Attempting to reassign hundreds or thousands of roles in a fair, organized, and optimal fashion through centralized planning leads to all the problems you’d expect. History is awash with the failures of centralized planning of resources on a large scale. A market-driven approach yields better results for individuals and the company. People get laid off, return to the marketplace, and find new roles. If those roles happen to be back at the original company at some later date, that’s wonderful for everyone.
I didn’t even see it coming
Will you be next? There’s no way to know for certain, but there are indications of which jobs may be impacted by a future layoff. You can spot these indications if you pay attention to our markets, business, customers, and priorities.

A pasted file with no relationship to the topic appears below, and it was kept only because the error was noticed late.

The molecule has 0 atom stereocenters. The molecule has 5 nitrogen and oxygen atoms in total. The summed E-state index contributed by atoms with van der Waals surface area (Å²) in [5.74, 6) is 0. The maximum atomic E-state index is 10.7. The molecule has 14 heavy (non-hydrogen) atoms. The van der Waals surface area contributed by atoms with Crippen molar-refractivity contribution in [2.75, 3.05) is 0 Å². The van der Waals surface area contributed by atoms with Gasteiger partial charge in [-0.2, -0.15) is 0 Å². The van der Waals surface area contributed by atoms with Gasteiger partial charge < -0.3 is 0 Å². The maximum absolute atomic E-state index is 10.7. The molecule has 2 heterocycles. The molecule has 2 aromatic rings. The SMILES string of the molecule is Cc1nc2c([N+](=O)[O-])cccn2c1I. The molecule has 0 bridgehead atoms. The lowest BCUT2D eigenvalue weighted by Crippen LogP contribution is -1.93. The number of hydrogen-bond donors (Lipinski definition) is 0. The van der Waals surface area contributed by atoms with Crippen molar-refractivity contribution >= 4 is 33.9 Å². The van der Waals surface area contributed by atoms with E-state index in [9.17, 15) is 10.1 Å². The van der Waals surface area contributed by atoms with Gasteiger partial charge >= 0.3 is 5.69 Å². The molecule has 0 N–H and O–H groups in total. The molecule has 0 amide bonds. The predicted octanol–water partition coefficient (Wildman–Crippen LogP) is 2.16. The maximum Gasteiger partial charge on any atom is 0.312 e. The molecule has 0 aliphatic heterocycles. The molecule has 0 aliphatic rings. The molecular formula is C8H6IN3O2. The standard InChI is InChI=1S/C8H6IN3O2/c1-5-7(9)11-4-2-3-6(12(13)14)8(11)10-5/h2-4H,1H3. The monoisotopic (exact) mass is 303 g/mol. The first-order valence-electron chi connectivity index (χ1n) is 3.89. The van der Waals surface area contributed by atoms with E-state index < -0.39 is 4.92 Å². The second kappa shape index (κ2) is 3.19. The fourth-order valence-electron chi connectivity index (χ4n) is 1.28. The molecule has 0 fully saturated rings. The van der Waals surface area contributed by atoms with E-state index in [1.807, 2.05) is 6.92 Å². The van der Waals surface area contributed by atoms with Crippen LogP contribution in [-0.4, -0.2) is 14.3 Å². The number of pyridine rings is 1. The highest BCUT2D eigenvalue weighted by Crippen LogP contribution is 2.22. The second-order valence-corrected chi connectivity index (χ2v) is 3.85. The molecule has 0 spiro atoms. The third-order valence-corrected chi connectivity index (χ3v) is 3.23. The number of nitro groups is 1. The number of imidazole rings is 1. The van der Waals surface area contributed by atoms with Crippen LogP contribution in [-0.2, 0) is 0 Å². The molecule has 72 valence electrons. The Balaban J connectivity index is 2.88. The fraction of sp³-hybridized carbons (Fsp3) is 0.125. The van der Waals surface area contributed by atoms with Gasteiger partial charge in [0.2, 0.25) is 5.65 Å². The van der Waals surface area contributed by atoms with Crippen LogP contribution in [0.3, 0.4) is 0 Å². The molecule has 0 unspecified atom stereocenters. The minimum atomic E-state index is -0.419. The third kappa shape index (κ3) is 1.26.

Here are a few common patterns (examples are hypothetical):
- Mergers and acquisitions. If your group merged with another group that does the same thing, a layoff may be on the horizon. The key is whether or not you really are duplicating work and how well-aligned you are with the business direction and customers you serve. These layoffs typically don’t happen right away, so there’s time for you to align better to your business and customers or prepare to switch positions.
- Strategy shifts. If your organization’s leader just announced a shift in strategic direction away from the business and customers you serve, a layoff or reassignment could be in your future. Perhaps you’re with the on-premises service team, and now the focus is shifting to cloud services exclusively. Perhaps you’re working on set-top boxes for cable TV, and now the focus is on streaming video. Perhaps you’re working on a special project, and now management wants to see results sooner than expected. These layoffs or reassignments can happen quickly, so attend those all-hands meetings and listen carefully to any indications of changes in strategy.